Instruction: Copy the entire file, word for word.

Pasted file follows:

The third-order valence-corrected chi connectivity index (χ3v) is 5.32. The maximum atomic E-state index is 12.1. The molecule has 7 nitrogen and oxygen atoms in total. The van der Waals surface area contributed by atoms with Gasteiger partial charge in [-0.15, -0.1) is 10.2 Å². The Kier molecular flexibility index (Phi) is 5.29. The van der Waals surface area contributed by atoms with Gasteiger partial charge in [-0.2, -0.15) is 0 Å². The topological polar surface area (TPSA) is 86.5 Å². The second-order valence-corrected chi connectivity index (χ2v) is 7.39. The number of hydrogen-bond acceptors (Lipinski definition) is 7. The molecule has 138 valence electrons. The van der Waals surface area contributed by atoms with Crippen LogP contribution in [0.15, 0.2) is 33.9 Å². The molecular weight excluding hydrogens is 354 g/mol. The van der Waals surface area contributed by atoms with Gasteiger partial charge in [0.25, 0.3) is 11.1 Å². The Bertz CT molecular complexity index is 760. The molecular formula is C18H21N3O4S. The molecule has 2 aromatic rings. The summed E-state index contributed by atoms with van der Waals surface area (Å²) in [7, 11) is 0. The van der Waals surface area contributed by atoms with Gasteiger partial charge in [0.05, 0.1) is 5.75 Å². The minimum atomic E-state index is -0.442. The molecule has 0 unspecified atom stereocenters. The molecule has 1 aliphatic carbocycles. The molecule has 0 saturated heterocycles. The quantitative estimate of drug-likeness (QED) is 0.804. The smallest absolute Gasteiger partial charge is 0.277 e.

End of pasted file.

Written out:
The third-order valence-corrected chi connectivity index (χ3v) is 5.32. The maximum atomic E-state index is 12.1. The molecule has 7 nitrogen and oxygen atoms in total. The van der Waals surface area contributed by atoms with Gasteiger partial charge in [-0.15, -0.1) is 10.2 Å². The Kier molecular flexibility index (Phi) is 5.29. The van der Waals surface area contributed by atoms with Gasteiger partial charge in [-0.2, -0.15) is 0 Å². The topological polar surface area (TPSA) is 86.5 Å². The second-order valence-corrected chi connectivity index (χ2v) is 7.39. The number of hydrogen-bond acceptors (Lipinski definition) is 7. The molecule has 138 valence electrons. The van der Waals surface area contributed by atoms with Crippen LogP contribution in [0.15, 0.2) is 33.9 Å². The molecular weight excluding hydrogens is 354 g/mol. The van der Waals surface area contributed by atoms with Gasteiger partial charge in [0.25, 0.3) is 11.1 Å². The Bertz CT molecular complexity index is 760. The molecular formula is C18H21N3O4S. The molecule has 2 aromatic rings. The summed E-state index contributed by atoms with van der Waals surface area (Å²) in [7, 11) is 0. The van der Waals surface area contributed by atoms with Gasteiger partial charge in [0.05, 0.1) is 5.75 Å². The minimum atomic E-state index is -0.442. The molecule has 0 unspecified atom stereocenters. The molecule has 1 aliphatic carbocycles. The molecule has 0 saturated heterocycles. The quantitative estimate of drug-likeness (QED) is 0.804. The smallest absolute Gasteiger partial charge is 0.277 e.